Animal rights activists put runs on board </b>

In an impressive display of its growing political clout, the animal rights movement helped bring about significant legal changes in Britain, the US and Australia in the past week. In Britain, overturning centuries of tradition, the House of Commons voted to ban fox hunting. The ban becomes effective in three months' time, although there is certain to be a legal challenge. There have been threats of civil disobedience by hunting enthusiasts.

Fox hunting, which raises fierce passions in Britain, has been a political football for years. In September 2002, 400,000 hunting supporters marched… click here to read whole article and make comments





Pressure on US states to support stem cell research </b>

In the wake of the successful California referendum on embryonic stem cell research, pressure is mounting in other states to follow suit or lose researchers and research dollars. The governor of Wisconsin, Jim Doyle, has announced plans to invest US$750 million to support ESC research. This would build on nearly $1 billion that the state has already spent on high-tech facilities over the past 15 years. "Other states, like California, are trying to play catch-up and build from scratch what we already have," said Mr Doyle. In neighbouring Illinois, however, the Senate narrowly defeated a loosely-worded bill which would have… click here to read whole article and make comments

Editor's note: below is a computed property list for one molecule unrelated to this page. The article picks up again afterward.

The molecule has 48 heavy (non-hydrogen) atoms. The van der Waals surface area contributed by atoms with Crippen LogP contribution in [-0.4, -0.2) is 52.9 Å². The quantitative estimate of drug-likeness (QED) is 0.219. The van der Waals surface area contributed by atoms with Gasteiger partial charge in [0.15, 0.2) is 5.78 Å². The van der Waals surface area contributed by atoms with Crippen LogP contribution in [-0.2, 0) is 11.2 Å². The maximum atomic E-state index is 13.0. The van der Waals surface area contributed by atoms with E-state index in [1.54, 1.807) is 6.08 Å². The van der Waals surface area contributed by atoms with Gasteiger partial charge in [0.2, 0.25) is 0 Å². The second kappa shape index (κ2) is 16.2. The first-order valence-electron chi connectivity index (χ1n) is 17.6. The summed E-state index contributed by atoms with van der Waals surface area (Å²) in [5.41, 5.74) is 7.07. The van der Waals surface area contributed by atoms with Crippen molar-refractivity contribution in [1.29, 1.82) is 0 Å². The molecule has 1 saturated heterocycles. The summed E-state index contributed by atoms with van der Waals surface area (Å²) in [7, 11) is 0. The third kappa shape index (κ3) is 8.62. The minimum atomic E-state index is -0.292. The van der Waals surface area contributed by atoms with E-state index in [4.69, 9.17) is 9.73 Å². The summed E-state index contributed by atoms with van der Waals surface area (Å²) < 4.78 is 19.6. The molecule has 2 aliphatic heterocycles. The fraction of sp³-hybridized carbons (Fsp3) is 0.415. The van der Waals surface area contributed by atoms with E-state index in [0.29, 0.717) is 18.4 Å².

Merck acted ethically over Vioxx, says CEO </b>

Vioxx The head of pharmaceutical giant Merck says that the company's ethical code will help it pull through the greatest crisis in its history. Merck's star drug Vioxx, which generated annual sales of US$2.5 billion, was withdrawn from the market two months ago after evidence accumulated that it was increasing the risk of heart attacks or strokes. It was the largest product withdrawal in the history of the industry and wiped about $40 billion off the value of the company. Although Merck's CEO and chairman, Ray Gilmartin, denies it, industry sources say that pressure… click here to read whole article and make comments




Blair vows to make UK stem cell capital of world </b>